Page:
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Discussion papers
https://doi.org/10.5194/acp-2019-707
© Author(s) 2019. This work is distributed under
the Creative Commons Attribution 4.0 License.
https://doi.org/10.5194/acp-2019-707
© Author(s) 2019. This work is distributed under
the Creative Commons Attribution 4.0 License.

Submitted as: research article 15 Aug 2019

Submitted as: research article | 15 Aug 2019

Review status
This discussion paper is a preprint. It is a manuscript under review for the journal Atmospheric Chemistry and Physics (ACP).

Biomass-burning derived particles from a wide variety of fuels: Part 1: Properties of primary particles

Crystal D. McClure1, Christopher Y. Lim2,a, David H. Hagan2, Jesse H. Kroll2, and Christopher D. Cappa1,3 Crystal D. McClure et al.
  • 1Department of Civil and Environmental Engineering, University of California, Davis, CA 95616
  • 2Department of Civil and Environmental Engineering, Massachusetts Institute of Technology, Cambridge, MA, USA
  • 3Atmospheric Sciences Graduate Group, University of California, Davis, CA, USA 95616
  • anow at: Department of Chemistry, University of Toronto, Ontario, Canada

Abstract. Relationships between various optical, physical, and chemical properties of biomass combustion derived particles are characterized for particles produced from a wide range of fuels and burn conditions. The modified combustion efficiency (MCE), commonly used to parameterize biomass particle emissions and properties, is shown to generally have weak predictive capabilities, especially for more efficient combustion conditions. There is, however, a strong relationship between many intensive optical properties (e.g. single scatter albedo, Ångstrom absorption exponent, mass absorption efficiency) and the organic aerosol-to-black carbon ([OA] / [BC]) mass ratio over a wider range than previously considered (0.3 to 105). The properties of brown carbon (BrC, i.e. light absorbing organic carbon) also vary with [OA] / [BC]. The contribution of coating-induced enhancements (i.e. lensing effects) to absorption by black carbon are shown to be negligible for all conditions. The BC-OA mixing state varies strongly with [OA] / [BC]; the fraction of OA that is internally mixed with BC decreases with [OA] / [BC] while the relative amount of OA coated on BC increases. In contrast, there is little relationship between many OA bulk chemical properties and [OA] / [BC], with the O : C and H : C atomic ratios and the relative abundance of a key marker ion (m/z = 60, linked to levoglucosan) all showing no dependence on [OA] / [BC]. In contrast, both the organic nitrate fraction of OA and the OA volatility do depend on the [OA] / [BC]. Neither the total particle or BC-specific size distributions exhibit any clear dependence on the burn conditions or [OA] / [BC], although there is perhaps a dependence on fuel type. Overall, our results expand on existing knowledge to contribute new understanding of the properties of particles emitted from biomass combustion.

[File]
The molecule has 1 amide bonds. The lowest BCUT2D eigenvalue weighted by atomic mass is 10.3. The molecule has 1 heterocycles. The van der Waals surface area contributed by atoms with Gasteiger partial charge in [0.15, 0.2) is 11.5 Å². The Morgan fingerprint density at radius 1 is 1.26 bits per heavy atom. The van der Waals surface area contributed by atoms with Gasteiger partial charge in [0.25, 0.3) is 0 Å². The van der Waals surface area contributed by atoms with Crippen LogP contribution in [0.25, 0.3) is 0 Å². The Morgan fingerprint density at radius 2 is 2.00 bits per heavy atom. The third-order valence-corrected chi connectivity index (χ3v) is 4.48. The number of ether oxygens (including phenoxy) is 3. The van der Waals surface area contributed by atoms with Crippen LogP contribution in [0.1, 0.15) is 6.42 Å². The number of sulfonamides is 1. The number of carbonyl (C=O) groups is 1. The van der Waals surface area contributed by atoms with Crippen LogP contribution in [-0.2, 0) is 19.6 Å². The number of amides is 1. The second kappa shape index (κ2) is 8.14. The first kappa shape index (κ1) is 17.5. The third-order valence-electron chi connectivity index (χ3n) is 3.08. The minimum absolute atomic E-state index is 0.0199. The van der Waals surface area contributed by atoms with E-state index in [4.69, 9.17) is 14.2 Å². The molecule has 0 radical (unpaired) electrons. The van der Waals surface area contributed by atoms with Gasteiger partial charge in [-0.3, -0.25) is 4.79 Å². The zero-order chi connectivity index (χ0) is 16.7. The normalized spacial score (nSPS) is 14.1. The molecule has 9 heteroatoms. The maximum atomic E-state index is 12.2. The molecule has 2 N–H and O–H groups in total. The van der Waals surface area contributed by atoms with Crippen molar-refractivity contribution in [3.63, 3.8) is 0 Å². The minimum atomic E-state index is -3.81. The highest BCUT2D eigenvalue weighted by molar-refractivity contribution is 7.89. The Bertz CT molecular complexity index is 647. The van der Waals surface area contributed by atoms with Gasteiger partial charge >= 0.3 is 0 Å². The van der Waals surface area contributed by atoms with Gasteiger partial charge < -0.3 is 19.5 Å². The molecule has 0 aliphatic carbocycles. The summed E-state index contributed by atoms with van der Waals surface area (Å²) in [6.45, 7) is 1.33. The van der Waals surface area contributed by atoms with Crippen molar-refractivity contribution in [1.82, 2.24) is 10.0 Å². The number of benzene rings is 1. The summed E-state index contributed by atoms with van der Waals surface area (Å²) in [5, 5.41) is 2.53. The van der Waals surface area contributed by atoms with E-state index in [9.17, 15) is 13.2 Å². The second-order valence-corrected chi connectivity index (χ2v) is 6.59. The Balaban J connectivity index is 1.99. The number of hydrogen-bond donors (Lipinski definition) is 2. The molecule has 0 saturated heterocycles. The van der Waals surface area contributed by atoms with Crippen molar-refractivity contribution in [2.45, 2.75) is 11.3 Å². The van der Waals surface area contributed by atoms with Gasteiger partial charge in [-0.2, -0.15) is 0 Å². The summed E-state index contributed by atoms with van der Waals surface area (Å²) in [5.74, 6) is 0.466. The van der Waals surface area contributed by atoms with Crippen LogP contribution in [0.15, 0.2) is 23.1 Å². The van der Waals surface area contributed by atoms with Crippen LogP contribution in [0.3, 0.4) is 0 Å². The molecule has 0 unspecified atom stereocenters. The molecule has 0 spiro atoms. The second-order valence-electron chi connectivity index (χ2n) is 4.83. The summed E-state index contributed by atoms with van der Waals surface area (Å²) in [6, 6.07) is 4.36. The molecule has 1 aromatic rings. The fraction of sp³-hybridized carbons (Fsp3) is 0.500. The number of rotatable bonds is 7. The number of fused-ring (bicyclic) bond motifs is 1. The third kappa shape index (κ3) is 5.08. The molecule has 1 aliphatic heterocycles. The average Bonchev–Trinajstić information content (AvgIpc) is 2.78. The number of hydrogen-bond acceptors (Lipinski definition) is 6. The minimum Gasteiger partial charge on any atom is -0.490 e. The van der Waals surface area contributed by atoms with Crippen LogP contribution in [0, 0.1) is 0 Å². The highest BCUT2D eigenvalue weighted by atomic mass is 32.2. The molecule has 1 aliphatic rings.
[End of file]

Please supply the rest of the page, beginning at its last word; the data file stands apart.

Crystal D. McClure et al.
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Measurements from the Fire Influence on Regional and Global Environments Experiment (FIREX) Fire Lab Mini Chamber Experiment C. D. Cappa, C. Y. Lim, D. H. Hagan, and J. H. Kroll https://doi.org/10.25338/B8CK5N

Crystal D. McClure et al.
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Short summary
We characterized various optical, chemical, and physical properties of particles produced from combustion of a variety of different biomass fuels, many representative of those found in the western US. We find that many properties scale with the ratio between bulk average organic aerosol and black carbon mass concentrations, although there are some properties that do not.
We characterized various optical, chemical, and physical properties of particles produced from...
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